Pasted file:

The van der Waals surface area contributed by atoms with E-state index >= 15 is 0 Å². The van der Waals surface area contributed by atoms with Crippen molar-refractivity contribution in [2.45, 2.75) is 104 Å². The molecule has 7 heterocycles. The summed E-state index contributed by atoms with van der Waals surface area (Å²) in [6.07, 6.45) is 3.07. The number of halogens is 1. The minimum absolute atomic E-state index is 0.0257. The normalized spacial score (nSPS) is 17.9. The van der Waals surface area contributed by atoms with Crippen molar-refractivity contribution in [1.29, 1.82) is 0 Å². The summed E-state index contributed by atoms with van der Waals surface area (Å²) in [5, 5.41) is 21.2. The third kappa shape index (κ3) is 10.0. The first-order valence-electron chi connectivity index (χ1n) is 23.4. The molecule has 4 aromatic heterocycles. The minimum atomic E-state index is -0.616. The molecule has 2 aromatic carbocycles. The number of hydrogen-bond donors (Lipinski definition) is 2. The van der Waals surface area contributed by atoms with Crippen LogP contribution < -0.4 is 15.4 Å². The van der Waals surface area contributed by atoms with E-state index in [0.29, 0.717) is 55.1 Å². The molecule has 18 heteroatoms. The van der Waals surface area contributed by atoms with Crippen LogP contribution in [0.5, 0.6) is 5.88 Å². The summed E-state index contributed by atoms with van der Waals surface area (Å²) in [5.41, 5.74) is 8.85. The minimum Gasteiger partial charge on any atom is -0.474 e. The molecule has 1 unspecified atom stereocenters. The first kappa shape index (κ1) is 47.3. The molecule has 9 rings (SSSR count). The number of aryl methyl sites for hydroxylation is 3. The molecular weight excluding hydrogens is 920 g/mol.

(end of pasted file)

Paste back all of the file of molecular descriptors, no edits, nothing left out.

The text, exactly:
The van der Waals surface area contributed by atoms with E-state index >= 15 is 0 Å². The van der Waals surface area contributed by atoms with Crippen molar-refractivity contribution in [2.45, 2.75) is 104 Å². The molecule has 7 heterocycles. The summed E-state index contributed by atoms with van der Waals surface area (Å²) in [6.07, 6.45) is 3.07. The number of halogens is 1. The minimum absolute atomic E-state index is 0.0257. The normalized spacial score (nSPS) is 17.9. The van der Waals surface area contributed by atoms with Crippen molar-refractivity contribution in [1.29, 1.82) is 0 Å². The summed E-state index contributed by atoms with van der Waals surface area (Å²) in [5, 5.41) is 21.2. The third kappa shape index (κ3) is 10.0. The first-order valence-electron chi connectivity index (χ1n) is 23.4. The molecule has 4 aromatic heterocycles. The minimum atomic E-state index is -0.616. The molecule has 2 aromatic carbocycles. The number of hydrogen-bond donors (Lipinski definition) is 2. The van der Waals surface area contributed by atoms with Crippen LogP contribution < -0.4 is 15.4 Å². The van der Waals surface area contributed by atoms with E-state index in [0.29, 0.717) is 55.1 Å². The molecule has 18 heteroatoms. The van der Waals surface area contributed by atoms with Crippen LogP contribution in [0.5, 0.6) is 5.88 Å². The summed E-state index contributed by atoms with van der Waals surface area (Å²) in [5.41, 5.74) is 8.85. The minimum Gasteiger partial charge on any atom is -0.474 e. The molecule has 1 unspecified atom stereocenters. The first kappa shape index (κ1) is 47.3. The molecule has 9 rings (SSSR count). The number of aryl methyl sites for hydroxylation is 3. The molecular weight excluding hydrogens is 920 g/mol.